Automotive Firmware Analysis and Extraction Techniques

Van den Herrewegen, J. (2021). PhD Thesis. University of Birmingham, UK.
An intricate network of embedded devices, called Electronic Control Units (ECUs), is responsible for the functionality of a modern vehicle. Every module processes a myriad of information and forwards it on to other nodes on the network, typically an automotive bus such as the Controller Area Network (CAN). Analysing embedded device software, and automotive in particular, brings many challenges. The analyst must, especially in the notoriously secretive automotive industry, first lift the ECU firmware from the hardware, which typically prevents unauthorised access. In this thesis, we address this problem in two ways: (i) We detail and bypass the access control mechanism used in diagnostic protocols in ECU firmware. Using existing diagnos- tic functionality, we present a generic technique to download code to RAM and execute it, without requiring physical access to the ECU. We propose a generic firmware readout framework on top of this, which only requires access to the CAN bus. (ii) We analyse various embedded bootloaders and combine dynamic analysis with low-level hardware fault attacks, resulting in several fault-injection attacks which bypass on-chip readout protection. We then apply these firmware extraction techniques to acquire immobiliser firmware by two different manufacturers, from which we reverse engineer the DST80 cipher and present it in full detail here. Furthermore, we point out flaws in the key generation procedure, also recovered from the ECU firmware, leading to a full key recovery based on publicly readable transponder pages.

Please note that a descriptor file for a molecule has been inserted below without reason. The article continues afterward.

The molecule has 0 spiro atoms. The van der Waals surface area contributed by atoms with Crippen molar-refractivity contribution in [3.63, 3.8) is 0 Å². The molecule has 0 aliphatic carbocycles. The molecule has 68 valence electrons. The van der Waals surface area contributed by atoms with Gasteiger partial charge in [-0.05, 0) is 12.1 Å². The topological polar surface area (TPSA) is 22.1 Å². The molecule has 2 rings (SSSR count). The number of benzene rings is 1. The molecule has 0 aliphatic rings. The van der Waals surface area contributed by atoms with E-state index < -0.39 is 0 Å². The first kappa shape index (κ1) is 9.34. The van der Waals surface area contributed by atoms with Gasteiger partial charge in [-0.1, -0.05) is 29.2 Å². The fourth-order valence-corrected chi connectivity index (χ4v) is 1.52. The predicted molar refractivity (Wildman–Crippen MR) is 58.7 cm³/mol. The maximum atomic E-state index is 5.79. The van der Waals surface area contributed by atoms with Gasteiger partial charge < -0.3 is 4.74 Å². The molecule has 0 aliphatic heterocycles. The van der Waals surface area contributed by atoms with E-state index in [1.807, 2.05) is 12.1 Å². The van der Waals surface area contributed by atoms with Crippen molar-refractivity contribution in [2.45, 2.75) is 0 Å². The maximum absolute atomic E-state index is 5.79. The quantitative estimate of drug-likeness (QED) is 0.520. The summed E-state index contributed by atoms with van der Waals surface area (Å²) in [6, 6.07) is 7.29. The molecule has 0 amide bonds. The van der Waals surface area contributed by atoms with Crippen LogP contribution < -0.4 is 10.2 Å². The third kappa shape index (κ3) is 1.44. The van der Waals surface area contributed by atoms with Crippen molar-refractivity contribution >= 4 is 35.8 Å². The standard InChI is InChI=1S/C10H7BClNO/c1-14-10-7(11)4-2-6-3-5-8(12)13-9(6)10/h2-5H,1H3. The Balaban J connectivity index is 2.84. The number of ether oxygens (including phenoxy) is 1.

Cutting Through the Complexity of Reverse Engineering Embedded Devices

Thomas, S. L., Van den Herrewegen, J., Vasilakis, G., Chen, Z., Ordean, M., & Garcia, F. D. (2021). Cutting Through the Complexity of Reverse Engineering Embedded Devices. IACR Transactions on Cryptographic Hardware and Embedded Systems, 2021(3), 360–389. https://doi.org/10.46586/tches.v2021.i3.360-389